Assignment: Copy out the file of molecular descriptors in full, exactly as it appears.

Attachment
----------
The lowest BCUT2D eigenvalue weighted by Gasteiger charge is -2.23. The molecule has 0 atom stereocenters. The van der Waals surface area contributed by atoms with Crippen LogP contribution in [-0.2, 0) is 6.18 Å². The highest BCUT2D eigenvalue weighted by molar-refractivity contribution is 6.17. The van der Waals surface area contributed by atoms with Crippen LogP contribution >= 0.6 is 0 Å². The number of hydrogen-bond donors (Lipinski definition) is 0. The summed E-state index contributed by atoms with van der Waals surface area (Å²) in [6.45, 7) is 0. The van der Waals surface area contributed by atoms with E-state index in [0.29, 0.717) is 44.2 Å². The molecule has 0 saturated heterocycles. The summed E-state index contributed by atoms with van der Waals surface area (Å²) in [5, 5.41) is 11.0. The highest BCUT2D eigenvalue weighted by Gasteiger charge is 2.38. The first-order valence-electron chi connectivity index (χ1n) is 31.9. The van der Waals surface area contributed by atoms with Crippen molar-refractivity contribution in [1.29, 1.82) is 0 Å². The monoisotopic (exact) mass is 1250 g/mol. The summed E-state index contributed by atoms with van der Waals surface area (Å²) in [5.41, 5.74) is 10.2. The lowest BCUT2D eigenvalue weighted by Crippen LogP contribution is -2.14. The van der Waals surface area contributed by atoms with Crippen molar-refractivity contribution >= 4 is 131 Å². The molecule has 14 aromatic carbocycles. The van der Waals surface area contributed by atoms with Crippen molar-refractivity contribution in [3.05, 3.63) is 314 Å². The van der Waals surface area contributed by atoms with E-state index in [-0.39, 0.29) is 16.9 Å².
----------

The lowest BCUT2D eigenvalue weighted by Gasteiger charge is -2.23. The molecule has 0 atom stereocenters. The van der Waals surface area contributed by atoms with Crippen LogP contribution in [-0.2, 0) is 6.18 Å². The highest BCUT2D eigenvalue weighted by molar-refractivity contribution is 6.17. The van der Waals surface area contributed by atoms with Crippen LogP contribution >= 0.6 is 0 Å². The number of hydrogen-bond donors (Lipinski definition) is 0. The summed E-state index contributed by atoms with van der Waals surface area (Å²) in [6.45, 7) is 0. The van der Waals surface area contributed by atoms with E-state index in [0.29, 0.717) is 44.2 Å². The molecule has 0 saturated heterocycles. The summed E-state index contributed by atoms with van der Waals surface area (Å²) in [5, 5.41) is 11.0. The highest BCUT2D eigenvalue weighted by Gasteiger charge is 2.38. The first-order valence-electron chi connectivity index (χ1n) is 31.9. The van der Waals surface area contributed by atoms with Crippen molar-refractivity contribution in [1.29, 1.82) is 0 Å². The monoisotopic (exact) mass is 1250 g/mol. The summed E-state index contributed by atoms with van der Waals surface area (Å²) in [5.41, 5.74) is 10.2. The lowest BCUT2D eigenvalue weighted by Crippen LogP contribution is -2.14. The van der Waals surface area contributed by atoms with Crippen molar-refractivity contribution >= 4 is 131 Å². The molecule has 14 aromatic carbocycles. The van der Waals surface area contributed by atoms with Crippen molar-refractivity contribution in [3.05, 3.63) is 314 Å². The van der Waals surface area contributed by atoms with E-state index in [-0.39, 0.29) is 16.9 Å².